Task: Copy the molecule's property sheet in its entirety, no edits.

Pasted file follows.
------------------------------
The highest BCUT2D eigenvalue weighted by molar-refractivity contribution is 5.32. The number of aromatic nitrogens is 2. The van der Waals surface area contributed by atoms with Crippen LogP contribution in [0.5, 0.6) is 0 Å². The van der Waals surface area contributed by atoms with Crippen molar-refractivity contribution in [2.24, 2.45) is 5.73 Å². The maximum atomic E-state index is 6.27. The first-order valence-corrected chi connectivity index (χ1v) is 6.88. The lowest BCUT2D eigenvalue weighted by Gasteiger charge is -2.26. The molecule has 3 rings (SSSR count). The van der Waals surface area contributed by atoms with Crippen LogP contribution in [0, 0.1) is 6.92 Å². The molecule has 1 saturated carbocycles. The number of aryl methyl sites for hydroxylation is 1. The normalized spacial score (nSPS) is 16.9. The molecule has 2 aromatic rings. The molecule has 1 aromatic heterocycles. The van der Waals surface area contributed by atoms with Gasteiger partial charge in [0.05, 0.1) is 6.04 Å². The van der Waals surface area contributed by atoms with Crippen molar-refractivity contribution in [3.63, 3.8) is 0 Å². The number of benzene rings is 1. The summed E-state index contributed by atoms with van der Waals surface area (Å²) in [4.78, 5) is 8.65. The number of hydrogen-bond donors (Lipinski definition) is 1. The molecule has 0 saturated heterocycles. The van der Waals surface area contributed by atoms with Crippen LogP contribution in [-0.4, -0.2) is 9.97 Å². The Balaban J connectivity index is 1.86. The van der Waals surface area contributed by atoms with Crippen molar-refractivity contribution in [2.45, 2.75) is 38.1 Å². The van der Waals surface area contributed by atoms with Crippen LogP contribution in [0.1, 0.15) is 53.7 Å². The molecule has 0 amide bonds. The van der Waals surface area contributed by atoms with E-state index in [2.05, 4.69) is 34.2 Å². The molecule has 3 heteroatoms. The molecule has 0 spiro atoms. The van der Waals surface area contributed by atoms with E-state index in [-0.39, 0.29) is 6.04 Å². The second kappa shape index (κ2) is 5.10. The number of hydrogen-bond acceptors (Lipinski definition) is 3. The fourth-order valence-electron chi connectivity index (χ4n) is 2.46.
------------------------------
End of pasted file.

The highest BCUT2D eigenvalue weighted by molar-refractivity contribution is 5.32. The number of aromatic nitrogens is 2. The van der Waals surface area contributed by atoms with Crippen LogP contribution in [0.5, 0.6) is 0 Å². The van der Waals surface area contributed by atoms with Crippen molar-refractivity contribution in [2.24, 2.45) is 5.73 Å². The maximum atomic E-state index is 6.27. The first-order valence-corrected chi connectivity index (χ1v) is 6.88. The lowest BCUT2D eigenvalue weighted by Gasteiger charge is -2.26. The molecule has 3 rings (SSSR count). The van der Waals surface area contributed by atoms with Crippen LogP contribution in [0, 0.1) is 6.92 Å². The molecule has 1 saturated carbocycles. The number of aryl methyl sites for hydroxylation is 1. The normalized spacial score (nSPS) is 16.9. The molecule has 2 aromatic rings. The molecule has 1 aromatic heterocycles. The van der Waals surface area contributed by atoms with Gasteiger partial charge in [0.05, 0.1) is 6.04 Å². The van der Waals surface area contributed by atoms with Crippen molar-refractivity contribution in [3.63, 3.8) is 0 Å². The number of benzene rings is 1. The summed E-state index contributed by atoms with van der Waals surface area (Å²) in [4.78, 5) is 8.65. The number of hydrogen-bond donors (Lipinski definition) is 1. The molecule has 0 saturated heterocycles. The van der Waals surface area contributed by atoms with Crippen LogP contribution in [-0.4, -0.2) is 9.97 Å². The Balaban J connectivity index is 1.86. The van der Waals surface area contributed by atoms with Crippen molar-refractivity contribution in [2.45, 2.75) is 38.1 Å². The van der Waals surface area contributed by atoms with Crippen LogP contribution in [0.1, 0.15) is 53.7 Å². The molecule has 0 amide bonds. The van der Waals surface area contributed by atoms with E-state index in [2.05, 4.69) is 34.2 Å². The molecule has 3 heteroatoms. The molecule has 0 spiro atoms. The van der Waals surface area contributed by atoms with E-state index in [-0.39, 0.29) is 6.04 Å². The second kappa shape index (κ2) is 5.10. The number of hydrogen-bond acceptors (Lipinski definition) is 3. The fourth-order valence-electron chi connectivity index (χ4n) is 2.46.